|Kenmore bridge needs work, city needs cash|
|Written by Don Mann|
|Monday, 29 October 2012 13:10|
There will be no tolling of the Sammamish River Bridge in Kenmore, at least in the immediate future. But at an October 22 meeting the city’s Transportation Benefit District (TBD) board discussed tolling and other funding options for the TBD as concerns for the aging bridge, further burdened with additional traffic after the implementation of 520 bridge tolling, continue to mount.
Prior to the meeting, city staff met with the King County Bridge Inspection group to discuss its recent inspection of the bridge across the river along 68th Ave. NE near where it becomes Juanita Drive NE.
Apparently it is two bridges, as there are two separate structures for north- and south-bound traffic. The younger “east” bridge’s condition is satisfactory.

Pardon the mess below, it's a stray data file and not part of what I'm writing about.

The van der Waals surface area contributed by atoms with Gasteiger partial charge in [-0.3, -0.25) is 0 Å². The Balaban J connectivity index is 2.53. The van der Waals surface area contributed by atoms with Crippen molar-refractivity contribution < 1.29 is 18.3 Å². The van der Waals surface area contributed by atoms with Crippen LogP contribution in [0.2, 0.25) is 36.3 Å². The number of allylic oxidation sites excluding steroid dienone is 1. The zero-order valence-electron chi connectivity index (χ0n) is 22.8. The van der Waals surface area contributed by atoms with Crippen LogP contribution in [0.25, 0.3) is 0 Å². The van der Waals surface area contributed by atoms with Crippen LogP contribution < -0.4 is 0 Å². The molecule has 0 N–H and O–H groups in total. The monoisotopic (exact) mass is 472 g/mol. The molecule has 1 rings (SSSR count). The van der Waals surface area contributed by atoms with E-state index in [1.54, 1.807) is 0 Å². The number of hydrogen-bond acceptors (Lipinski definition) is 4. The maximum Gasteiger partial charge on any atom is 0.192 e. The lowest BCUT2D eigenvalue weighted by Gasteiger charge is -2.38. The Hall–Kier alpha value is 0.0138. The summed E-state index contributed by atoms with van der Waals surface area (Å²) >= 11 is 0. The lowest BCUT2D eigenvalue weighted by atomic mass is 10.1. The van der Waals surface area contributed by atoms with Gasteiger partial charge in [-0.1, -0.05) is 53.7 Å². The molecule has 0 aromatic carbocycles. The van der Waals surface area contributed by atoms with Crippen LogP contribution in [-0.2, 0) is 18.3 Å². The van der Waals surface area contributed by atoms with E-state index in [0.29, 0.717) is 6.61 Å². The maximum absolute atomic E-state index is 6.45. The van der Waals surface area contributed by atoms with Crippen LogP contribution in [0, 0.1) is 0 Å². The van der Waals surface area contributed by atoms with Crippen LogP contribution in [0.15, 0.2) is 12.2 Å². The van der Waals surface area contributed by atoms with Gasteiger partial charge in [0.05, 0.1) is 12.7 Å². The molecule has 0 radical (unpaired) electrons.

The “west” bridge, constructed in 1938, is showing signs of wear and tear.
Currently the city is working with the county on a new load rating study, an update of the bridge monitoring plan, and additional analysis of the pilings and the superstructure (bridge deck and girders) in order to create a short-term maintenance plan.
The county is anticipated to provide a findings report during the first quarter of 2013. Once the information becomes available, staff will present the findings to the TBD at a public meeting.
While it is still not yet known when the west bridge will need to be replaced, the city has begun researching options for funding – and tolling is not the only option.
Federal grants, such as the “BRAC” grant, have traditionally funded the bulk of the cost of regional bridge replacements.
But according to Kenmore Public Information Officer Leslie Harris, there are no guarantees the city will be successful in obtaining them.
If the TBD board reconsiders tolling as a way to pay for the bridge, she said, a free pass or low toll would likely be considered for Kenmore residents and it would need to go to Kenmore voters for approval.
Meanwhile, in November the TBD board will hold a special meeting to discuss adopting a resolution to implement a $20 vehicle fee.
If passed, the resolution would not take effect for six months.
Revenue generated from the fee would help fund pavement preservation projects (overlays, repairs, etc.) throughout the city.